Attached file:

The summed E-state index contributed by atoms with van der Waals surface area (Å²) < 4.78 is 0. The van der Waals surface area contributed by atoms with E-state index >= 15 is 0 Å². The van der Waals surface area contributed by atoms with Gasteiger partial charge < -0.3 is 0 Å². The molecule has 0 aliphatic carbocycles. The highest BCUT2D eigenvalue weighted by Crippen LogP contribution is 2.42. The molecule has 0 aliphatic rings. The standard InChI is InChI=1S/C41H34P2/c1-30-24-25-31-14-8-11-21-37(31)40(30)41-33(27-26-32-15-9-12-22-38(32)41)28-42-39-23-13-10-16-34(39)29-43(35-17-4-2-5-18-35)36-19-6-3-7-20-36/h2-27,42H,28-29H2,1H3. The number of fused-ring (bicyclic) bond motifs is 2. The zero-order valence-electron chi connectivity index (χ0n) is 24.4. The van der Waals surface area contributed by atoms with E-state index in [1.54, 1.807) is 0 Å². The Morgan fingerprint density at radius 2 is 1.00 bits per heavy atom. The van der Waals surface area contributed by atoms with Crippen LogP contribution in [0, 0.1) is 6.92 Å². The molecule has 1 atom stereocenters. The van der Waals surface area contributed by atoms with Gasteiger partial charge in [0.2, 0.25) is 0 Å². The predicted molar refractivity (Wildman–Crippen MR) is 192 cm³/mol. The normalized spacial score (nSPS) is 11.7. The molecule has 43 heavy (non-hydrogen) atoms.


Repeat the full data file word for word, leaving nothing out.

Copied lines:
The summed E-state index contributed by atoms with van der Waals surface area (Å²) < 4.78 is 0. The van der Waals surface area contributed by atoms with E-state index >= 15 is 0 Å². The van der Waals surface area contributed by atoms with Gasteiger partial charge < -0.3 is 0 Å². The molecule has 0 aliphatic carbocycles. The highest BCUT2D eigenvalue weighted by Crippen LogP contribution is 2.42. The molecule has 0 aliphatic rings. The standard InChI is InChI=1S/C41H34P2/c1-30-24-25-31-14-8-11-21-37(31)40(30)41-33(27-26-32-15-9-12-22-38(32)41)28-42-39-23-13-10-16-34(39)29-43(35-17-4-2-5-18-35)36-19-6-3-7-20-36/h2-27,42H,28-29H2,1H3. The number of fused-ring (bicyclic) bond motifs is 2. The zero-order valence-electron chi connectivity index (χ0n) is 24.4. The van der Waals surface area contributed by atoms with E-state index in [1.54, 1.807) is 0 Å². The Morgan fingerprint density at radius 2 is 1.00 bits per heavy atom. The van der Waals surface area contributed by atoms with Crippen LogP contribution in [0, 0.1) is 6.92 Å². The molecule has 1 atom stereocenters. The van der Waals surface area contributed by atoms with Gasteiger partial charge in [0.2, 0.25) is 0 Å². The predicted molar refractivity (Wildman–Crippen MR) is 192 cm³/mol. The normalized spacial score (nSPS) is 11.7. The molecule has 43 heavy (non-hydrogen) atoms.